How Samuel, Asomugha stack up
When the Eagles traded for Dominique Rodgers-Cromartie and signed Nnamdi Asomugha in August, they made it pretty clear that Asante Samuel was available for the right offer.
But apparently, no team matched their asking price.
When the trade deadline came around months later, a similar scenario played out.
And when the offseason begins, the Eagles will again have to decide what to do about their cornerback situation going forward.
Rodgers-Cromartie is only 25 and is under contract for a reported $1.1M in 2012. And Asomugha signed a five-year, $60M deal in the offseason.
Considering none of the three cornerbacks has looked comfortable in the slot, that likely leaves Samuel, who turns 31 next week, as the odd man out.
Andy Reid has said multiple times in recent weeks that Rodgers-Cromartie is more comfortable on the outside. And Asomugha continues to be used in a variety of ways. But both are better equipped than Samuel to play press coverage.
Joselio Hanson is really the only player on the roster who looks comfortable playing the slot. And the Eagles have Brandon Hughes and last year's third-round pick Curtis Marsh for depth.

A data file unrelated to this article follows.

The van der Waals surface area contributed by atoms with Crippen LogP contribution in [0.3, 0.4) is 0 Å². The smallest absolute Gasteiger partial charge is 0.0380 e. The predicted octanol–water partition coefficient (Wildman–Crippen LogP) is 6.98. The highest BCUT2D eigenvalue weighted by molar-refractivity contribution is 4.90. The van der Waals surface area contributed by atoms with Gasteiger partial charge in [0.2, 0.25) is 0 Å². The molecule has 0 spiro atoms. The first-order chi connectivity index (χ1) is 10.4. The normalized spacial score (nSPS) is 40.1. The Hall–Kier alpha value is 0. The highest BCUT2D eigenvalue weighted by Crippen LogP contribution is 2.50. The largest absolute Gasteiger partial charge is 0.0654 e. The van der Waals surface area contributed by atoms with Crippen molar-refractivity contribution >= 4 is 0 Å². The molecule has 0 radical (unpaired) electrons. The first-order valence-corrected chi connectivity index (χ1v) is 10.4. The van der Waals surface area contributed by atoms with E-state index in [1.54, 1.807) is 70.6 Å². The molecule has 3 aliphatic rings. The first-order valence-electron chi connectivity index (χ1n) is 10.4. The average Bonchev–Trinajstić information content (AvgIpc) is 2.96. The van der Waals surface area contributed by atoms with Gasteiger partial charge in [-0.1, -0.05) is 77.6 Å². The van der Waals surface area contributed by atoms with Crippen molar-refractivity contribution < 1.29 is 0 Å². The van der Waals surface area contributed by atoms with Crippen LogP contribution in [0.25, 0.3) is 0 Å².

But by one set of numbers, Samuel has had easily the best year of any cornerback on the Birds' roster.
According to early charting numbers from Football Outsiders, Samuel has had a 67 percent success rate, which is tied for fifth in the league among cornerbacks who have been targeted at least 28 times. Success rate is defined as "the percentage of passes that don't manage to get at least 45 percent of needed yards on first down, 60 percent of needed yards on second down, or 100 percent of needed yards on third down."
Samuel, who's been targeted 55 times, is allowing 4.5 yards per pass, which is third in the NFL.
The charting numbers, meanwhile, describe Asomugha as a "steady cornerback who occasionally gets burned." This season, Asomugha's had a 53 percent success rate and allowed 9.9 yards per pass. Samuel and Asomugha had three interceptions apiece.
While these numbers are certainly useful, there are other factors to keep in mind. Samuel got a little lucky on a few occasions this season. For example, Hakeem Nicks dropped a deep ball against him in the second Giants game. And in the Eagles' loss to Arizona, Larry Fitzgerald beat Samuel for what would have been a big gain, but John Skelton made a bad throw.
Samuel's inclination to avoid contact, specifically when teams run the ball to his side, need to be factored in as well. Although, to be fair, Asomugha and Rodgers-Cromartie had their share of issues with missed tackles as well.
Given his age and the fact that he's due reported base salaries of $8.4M and $10.4M in the next two seasons, it will be interesting to see what the market is for Samuel, assuming the Eagles make him available.
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